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Dec
08 2011

Fighting Corruption in India

Syndicated from: Steve Paikin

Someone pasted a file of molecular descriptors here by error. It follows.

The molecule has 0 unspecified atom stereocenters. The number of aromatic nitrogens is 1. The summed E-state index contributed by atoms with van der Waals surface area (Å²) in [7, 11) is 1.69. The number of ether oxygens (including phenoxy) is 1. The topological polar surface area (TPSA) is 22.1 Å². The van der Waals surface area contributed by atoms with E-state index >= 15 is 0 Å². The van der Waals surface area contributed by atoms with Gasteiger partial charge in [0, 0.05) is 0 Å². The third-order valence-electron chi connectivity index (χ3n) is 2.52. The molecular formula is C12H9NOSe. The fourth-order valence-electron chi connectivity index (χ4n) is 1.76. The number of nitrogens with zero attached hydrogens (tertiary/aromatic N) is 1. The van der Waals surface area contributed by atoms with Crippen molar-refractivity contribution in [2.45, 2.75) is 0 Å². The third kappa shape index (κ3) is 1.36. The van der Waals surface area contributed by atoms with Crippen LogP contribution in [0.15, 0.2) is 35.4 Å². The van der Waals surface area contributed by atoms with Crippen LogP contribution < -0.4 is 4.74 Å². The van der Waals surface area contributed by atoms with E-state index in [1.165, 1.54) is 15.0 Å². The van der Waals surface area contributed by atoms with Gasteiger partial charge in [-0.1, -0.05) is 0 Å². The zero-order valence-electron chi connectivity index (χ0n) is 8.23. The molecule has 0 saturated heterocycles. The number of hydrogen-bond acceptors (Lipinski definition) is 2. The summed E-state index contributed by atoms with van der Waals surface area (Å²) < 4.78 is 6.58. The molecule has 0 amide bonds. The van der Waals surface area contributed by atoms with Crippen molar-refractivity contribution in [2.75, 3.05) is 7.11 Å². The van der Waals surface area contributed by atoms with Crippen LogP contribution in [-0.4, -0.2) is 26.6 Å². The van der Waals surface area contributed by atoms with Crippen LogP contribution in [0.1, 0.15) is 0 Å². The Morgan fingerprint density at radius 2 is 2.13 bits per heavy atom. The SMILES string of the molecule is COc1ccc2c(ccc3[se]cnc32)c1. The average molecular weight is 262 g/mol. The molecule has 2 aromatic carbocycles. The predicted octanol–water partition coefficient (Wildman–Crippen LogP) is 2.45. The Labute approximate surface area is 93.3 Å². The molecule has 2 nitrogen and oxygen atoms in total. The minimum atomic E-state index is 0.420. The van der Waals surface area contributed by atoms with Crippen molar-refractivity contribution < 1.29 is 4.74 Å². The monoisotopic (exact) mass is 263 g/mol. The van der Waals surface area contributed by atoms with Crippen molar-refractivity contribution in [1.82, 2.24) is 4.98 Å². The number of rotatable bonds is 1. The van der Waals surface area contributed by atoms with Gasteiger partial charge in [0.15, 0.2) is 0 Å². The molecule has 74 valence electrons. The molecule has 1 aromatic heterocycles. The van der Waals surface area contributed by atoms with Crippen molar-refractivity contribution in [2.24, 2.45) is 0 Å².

University of Toronto political scientist Arthur Rubinoff is about to take his 11th trip to India. In this web-exclusive interview, he explains why getting the corruption out of Indian society is such an enormous challenge. And if you're curious as to how a Jewish boy from western Pennsylvania becomes a scholar on Indian affairs, read Prof. Rubinoff's "Academic Journey" below:               I went to high school in Beaver Falls, Pennsylvania, in what is now “Steeler Country,” but the Steelers would not be super for another fifteen years. High school football was the big thing, and on Friday nights in the 1950s over 5,000 people would pack Reeves Stadium to watch future NFL gladiators perform. You would recognize the names on the jerseys in the trophy case in the front hall of the school. Everything, including academics, was secondary to football. Good students, however, were accepted—not merely tolerated. I was a good student and president of the debate club. I was also the only Jewish boy in my class, but my 431 classmates did not seem to mind. Football was the only religion that mattered, and we all shared that in common. Every five years at my reunions, my classmates inquire as to how I ended up teaching Indian politics to Canadians in Toronto.  This account is my academic journey.             For most of my male classmates athletics were a way out of the mill. For me education was the path of upward mobility. At a very early age, probably from reading Hans Morgenthau’s articles warning the Eisenhower administration about the folly of intervening in Indo-China, I became obsessed with getting a PhD in political science at the University of Chicago. Like Morgenthau, I am a political liberal, a theoretical conservative, and a political realist.             Remarkably, I gave no thought as to where I should attend college. The only criterion was that the quality of the school would enable me to be admitted to do graduate work at Chicago. Just before Thanksgiving in November 1959, a barber from a neighboring town, whom I did not know, arranged a meeting with a political science professor at Allegheny College, a school that I had not considered. As a result, I was offered a scholarship to that institution which had 1,250 students, 250 fewer than my high school. I didn’t realize that a condition of my financial award was that I would have to scrape garbage off dining hall plates with my bare hands twenty times a week.             Allegheny was a good liberal arts college with high standards: All students studied a common core curriculum that included readings like Plato’s Republic and “Death of a Salesman.” You had to pass a swimming test—for some reason taken in the nude—or you did not graduate. I learned how to swim. There was no drop date; once you signed up for a course you had to complete it; there was no such thing as an incomplete. Writing skills were emphasized. All students had to complete a year long freshman-writing course that demanded a theme a week (I still remember the topics 51 years later) and culminated in a thirty-page term paper. One student, known as “poor fucking Woody,” did not complete that assignment and did not graduate even though he completed all other requirements. The comments on papers by professors, whose scholarly output pales by comparison to my own, ranged from unkind to cruel. One half of my dormitory floor flunked out or transferred freshman year and only a third of us graduated. Some professors would not repeat points from their lectures. If you missed it, you missed it. You learned to concentrate and listen. Others would penalize you three points for each misspelling—even on examinations. Some faculty even checked every footnote against the original source. Late papers were not accepted: I saw a history professor rip up a girl’s paper in front of the class and throw it at her feet for being four minutes late, as if he could have read it in the meantime (and students think I am a hard ass); all students had to (and still do have to) complete a 100 page senior thesis to graduate. Although I was the best student in the department and had the highest average in the college the term before, and had missed half the semester because of the irresponsible behavior of my father, I was denied a two-day extension for my senior thesis. My committee told me that I had had “four years to complete the project.” Of course the manuscript remained in their mailboxes, unread, all weekend. My wife had a similar experience at Ohio Wesleyan. Although nominally affiliated with the Methodist church, Allegheny was relatively liberal. It no longer had required chapel. The only time I attended chapel in four years was that awful Friday night in November, 1963 after John Kennedy was assassinated.             The place was unbelievably parochial. There were exactly two Jewish professors when I arrived in September 1960. There was one black professor, James Smoot, who fled to the sanctuary of Howard University after being called “Dr. Soot” to his face by racist students. While my high school classmates were mostly working class ethnics of eastern and southern European descent, students at Allegheny were overwhelmingly wealthy, suburban and WASP. I never saw a student of color, except for a few foreign students, in the classes of 1961-67! Jewish boys were few and they were mostly unhappy. Jewish girls were even fewer, and they were miserable because of discrimination by social groups in the largely rural setting of Meadville, Pennsylvania. When I had the saintly civil rights leader John Lewis (now a beloved congressman from Georgia) to lunch, our national fraternity put us on probation the next day for having a black man on the premises. I was indignant that the college countenanced such an outrageous action. Moreover, the college, in violation of Pennsylvania law, permitted social groups access to admissions files in order to facilitate discrimination. I and three other students took legal action to end the practice. In my muckraking weekly newspaper column I repeatedly assailed college President Lawrence Pelletier and President John Kennedy for their weakness on civil rights. Since the CIA did not assassinate me, President Kennedy obviously did not mind; President Pelletier of Allegheny did; whenever he saw me coming, he crossed the street.             The chairman of the political science department was Wayne Reynolds Merrick. He was also a Republican state committeeman. The highlight of Merrick’s life had been serving in Patton’s Third Army that relieved the besieged General Anthony McAuliffe at Bastone during the Battle of the Bulge and liberated Jews from a number of concentration camps. Merrick, who came from upstate New York, was a self-described “Irving Ives Republican”—a liberal Republican; there were such things then. Even though he was a colonel in the active reserves, Merrick was a target of John Birchers on talk radio because he taught Soviet politics and must, therefore, have been a communist—evidence that Glenn Beck’s audience was waiting for him.             Merrick believed in parenting. Even though he had five children of his own, Merrick treated me like a son, and I considered him my surrogate father. I needed a surrogate father because my own father, who by comparison made Willy Loman look successful, was an abusive ignoramus from Bialystok who bragged that he never read a book. As a result of this negative referent, I was determined to write books. I made a bargain with the Lord: he would give me the ability to write, and if I didn’t, I would suffer migraine headaches, which is why I often look in pain. Like my old man, Merrick smoked cigars and had a wife named Sally—the name of my beloved mother who had died when I was eight.             I recall Merrick’s retirement in 1982. After a party at the Capitol Hill Club in Washington attended by dozens of his former students, Merrick took Bob McGee, the son of the last Democratic senator from Wyoming—there used to be such things—and me and our wives to dinner. The restaurant was in a dangerous section of the city. McGee, who was Armand Hammer’s right hand man at Occidental Oil, called for a company limousine to take Janet and me to where we were staying. A monster car appeared. It was Hammer’s own limo. I had never been in a limousine before. Nor have I been since. Following Janet, I took eights steps into the dark vehicle…and ended up on the floor! It was that huge.             Because of Merrick, who was a close friend of Lt. Governor (later Governor) Raymond P. Shafer, I made important contacts in the state and county Republican Party. The senior judge in Crawford County promised me that if went to law school, he would see to it that I became district attorney. I was offered the presidency of the Pennsylvania College Republicans, which would have put me in conflict with the likes of Karl Rove of Texas and the Goldwater crowd that was taking over the party. My uncle, from whom I was estranged, was the first Republican mayor of Tucson, so I knew about those people. They made realize that I was a Democrat. I had already worked with my Democratic congressman Bill Moorhead and Democratic senator Joseph S. Clark on extending the loan forgiveness provisions of the National Defense Education Act of 1958 to college professors, legislation that became the National Defense Education Act of 1963. I was also offered a job in the Scranton administration that would have paid me what an associate professor earned in 1964. I turned down these opportunities to do graduate work. Merrick saw to it that I was awarded the Milton Jackson Beaty Fellowship in international relations to the graduate school of my choice, which of course was Chicago. Fortunately, that school had admitted me.             People had warned me that with my strong personality I would get caught up in the notorious splits and feuds that were prevalent in the Department of Political Science at Chicago. Yet this never happened, possibly because I met and married Janet, who has always been a moderating influence and severe editor, in my first year. Also, I was very busy. In addition to my M.A. thesis, I had to take 27 courses and five comprehensive examinations, which is why I have broad teaching and research interests. Upon matriculation, graduate students were given a double-sided two-page handout that told them the dates of these tests in the next three years. If you failed to meet deadlines your draft board was notified, and if you were a male, you were likely to be sent to Vietnam. The shadow of Local Board 24 hung over me like the sword of Damocles. It took the joy out of being young. I had to get its permission to travel through Canada every time I drove from Detroit to Buffalo. Failure to do so could result in reclassification and loss of my student deferment. I was not going to be drafted because of a technicality.             Chicago was a serious place and people like Barney Cohn did not suffer fools in the classroom—not that there were many. Morton Kaplan and Hans Morgenthau denounced each other in class and often humiliated students in ways that bemuse me when students say I am intimidating. I was able to avoid the departmental schisms. I took as many courses as I could from the marvelous Herman Pritchett, who had served as chair for a dozen years because he was the only one who could get along with everybody else. Pritchett was no longer chair, but he was President of the American Political Science Association. Along with former congressman Lee Hamilton, who was director of the Woodrow Wilson Center for International Scholars when I was a fellow there, Pritchett was one of the two finest persons I have ever known. Not only was Pritchett a great scholar, but he was also the best teacher I have ever had. Pritchett became my mentor. Our relationship was cemented because I worked in the university archives where I processed the papers of Charles E. Merriam who had served as Chicago’s chair for forty years. It was the best job I ever had because its legendary curator Bob Rosenthal, like Merrick a member of the greatest generation who had joined the marine corps at the age of sixteen after Pearl Harbor, was the best boss I ever had.             A condition of my fellowship from Allegheny was that I had to do dissertation work abroad. Since I was weak in foreign languages, I had written my undergraduate thesis on British politics. When I got to Chicago, Herman Finer, who taught the subject, had just retired. The closest I could get to studying Britain was to take courses from Lloyd Rudolph, who had just come from Harvard where he had done a dissertation on British politics under Sam Beer. Rudolph had an effective paper assignment to introduce students to India: we had to study a personality, an issue, and an institution. Ever since I picked up the New York Times on December 19, 1961, I had been interested in India’s invasion of the Portuguese territory on the subcontinent. I wrote on “Nehru, Parliament and Goa,” which became the basis of my master’s thesis and first book India’s Use of Force in Goa. A later book, The Construction of a Political Community, Identity and Integration in Goa explored the nationalization of politics in the state.              My master’s thesis attracted the attention of the department. Ironically, on the very day I passed my draft physical, Hans Morgenthau telephoned me to say that my M.A. thesis was the best he had read in his 23 years at Chicago. After that I began receiving appointments that carried stipends to centers that I did not know existed. I was awarded a dissertation fellowship by the Ford Foundation for which I had not applied, and I won The Morris Abrams Prize as the most outstanding graduate student in the United States in the field of international relations.             Unlike most professors at Chicago, Lloyd Rudolph was completely undogmatic. He did not insist his dissertation students replicate his work or his methodology. He said “he would support me if I did something interesting and important.”  Under his guidance, I got a Fulbright to India to research “India’s Foreign Relations with Egypt and Yugoslavia,” the Nehru-Nasser-Tito relationship. I sent chapters of dissertation to Michael Brecher at McGill, the real expert on subject, in case I had to have my PhD oral in Canada, but it never came to that. I did have one of the most famous orals in the history of the Department. Lloyd Rudolph had insisted that some new graduate students from India attend my examination, and even though I thought they must have better things to do, I agreed. To my astonishment, they hijacked the oral. Hans Morgenthau had long departed, but I was the only student for whom he came back. He fell asleep and snored at my oral, but woke up to defend me against Reeta. Every time I see those students at a conference, they remind me that Morgenthau fell asleep at my oral, even though Lloyd says what I should remember is that Hans came back to Chicago only for me.             I found India a difficult place to live, but a wonderful place to do research. Anthropologist McKim Marriott prepared me to do field work that would include urinating on the Belgaum highway with the future Chief Minister of Goa. As a graduate student, I interviewed virtually the entire cabinet. Since MPs are cabinet officers, I began to do research on parliament. Indian MPs have little office space, so you meet them in their residences. I formed lasting friendships with I. B. Gujral and A.B. Vajapyee, who became Prime Ministers. The first time I was to interview Vajpayee in 1968, I arrived early for a 7:30 appointment since I had no phone and had to hail a cab on the street. I left at 7:25 after a man who claimed to be his assistant, plausibly claimed that Vajpayee was in Bhopal trying to save his party’s coalition state government. The next day I telephoned Vajpayee, one of the few Indian politicians with a sense of humor, and profanely admonished him for standing me up. He replied, “god damn me, god damn you. I was in a meeting of the National Integration Council and told Mrs. Gandhi, ‘the meeting’s over; I’ve got to see Professor Rubinoff; when I got home you weren’t there. By the way, the man who threw you out wasn’t my assistant, but a someone off the street who wanted an appointment, so he took yours.” I also interviewed former Defense Minister Krishna Menon while he had his semiannual physical in his altogether. The physician was embarrassed, but Menon remarked that neither he nor I were. Another politician, a Hindu fundamentalist, answered my questions with Biblical parables. After I recounted these interviews at the annual conference of Fulbright scholars, my presentation was voted the best Fulbright talk of the year, and the Foreign Service Journal wanted to publish it. By then I was teaching at Dartmouth, and a colleague who was good at giving me bad advice said that if I published my talk, I would never get back into India. So, I didn’t publish it (and alas I have lost my notes), and sure enough did not get back into India during the Emergency. That is why I began working on the U.S. Congress and India in Washington, D.C. Not even the TSA, although it tries, can keep me out of the United States.             I found Dartmouth to be a bizarre place in 1969. Despite its Ivy League reputation and high admissions requirements, it had lower standards than Allegheny. The purpose of the institution as I wrote in the campus newspaper, “was not to educate students, but to produce happy and generous alumni.” Students, unless it was plagiarism, got credit towards graduation for courses they failed. The student government had been dissolved the year before I got there by its anarchist president Robert Reich; yes that Robert Reich the Friend of Bill Clinton, who became Secretary of Labor. When the distinguished Swedish sociologist Gunner Myrdal, a socialist, gave a commencement address, the board of trustees abolished commencement addresses. Not only were there no women, something I worked to change, but alumni registered unborn sons for certain dormitory rooms. Faculty could not afford to live there. As I wrote in the Daily Dartmouth, “the only people who could afford to live in Hanover were the alumni who went back to die and the doctors who signed their death certificates.” Hence, when the College announced on August 7, 1971 that its employees had to pay for parking on September 15, 1971, it was a scheme to make its employees pay to work. When the Nixon administration introduced wage and price controls on August 15, the New York Times claimed that included new charges for faculty parking. I showed the article to the Vice President for Extortion, and he told me to “go fuck myself.” I was the only faculty member to challenge the legality of the levy, even though it meant I had to park off campus. When my complaint was upheld, all those academic sheep who had acquiesced to the illegality had their money reimbursed because of me. Non-tenure stream faculty like me were a lower caste. Campus mail was address to faculty based on their rank. I began to think that I was still in India.             The saving grace of the place was students. Except for the hockey players (and you know where they came from), they were wonderful. They lacked the arrogance of Harvard students and the pomposity of Princeton undergrads. For some reason, most of my advisees were on the football team. Janet and I had them over two at a time for dinner and Monday night football. They repaid me in various ways. Every Wednesday when I went out the front door to collect the newspaper, there were two bottles of liquor on the front steps. I never knew who my benefactor was, but the father of one of my advisees was in the wholesale liquor business.             The political science faculty was not as productive as this department. I did learn more about international relations theory from David Baldwin than I ever had in graduate school, and Vincent Starzinger taught me how to write pithy letters of recommendation that more than one law school dean has called the best they have read. The Government Department, however, was a dysfunctional snake pit. The place was so conflicted with personal schisms that it made Chicago seem like nirvana. Those people really despised each other. The atmosphere in the halls was like Dodge City in the movies. The department was known as the “revolving door of the East.” Although I was hired for one year to replace a faculty member in a mental institution, I stayed three.                 Herman Pritchett had retired from Chicago and was double dipping at Santa Barbara. He planned to bring me to California. However, there were riots over the Vietnam War in Santa Barbara in 1972.  In fact I stayed in the very room where the caretaker of the faculty club was killed. As a result, admissions to UCSB fell by 836 students and Governor Ronald Reagan cut 33 potential faculty positions, including mine. That is how I ended up in Toronto.             A recent article in the New Yorker by Louis Menand discusses the differences in the quality of students at public and private universities. If I have a shortcoming as a teacher, it is that I can’t stand teaching students who are not serious about learning. I prefer to make a difference for good students like Serge Vucetic who now teaches at Ottawa, the way Wayne Merrick, Lloyd and Susanne Rudolph, Hans Morgenthau, Herman Pritchett, McKim Marriott and Barney Cohn made a difference for me. Bad grammar makes me cringe—possibly because it reminds of how my greenhorn father talked; possibly because I had an eighth grade teacher who would smack you in the mouth if you misspoke. That may be why I have been married to a Phi Beta Kappa English major for 46 years. I have never had to correct Janet’s grammar.             As you can see, I have had an interesting life and career, but nothing has been more interesting than watching my wonderful children Derek, who is an architect in Boston, and Kailan, who joined the family business and teaches musicology at the University of North Carolina at Greensboro, grow into productive and caring adults.  When she calls me to complain about her unmotivated students, I tell her, “You were warned, nobody warned me.”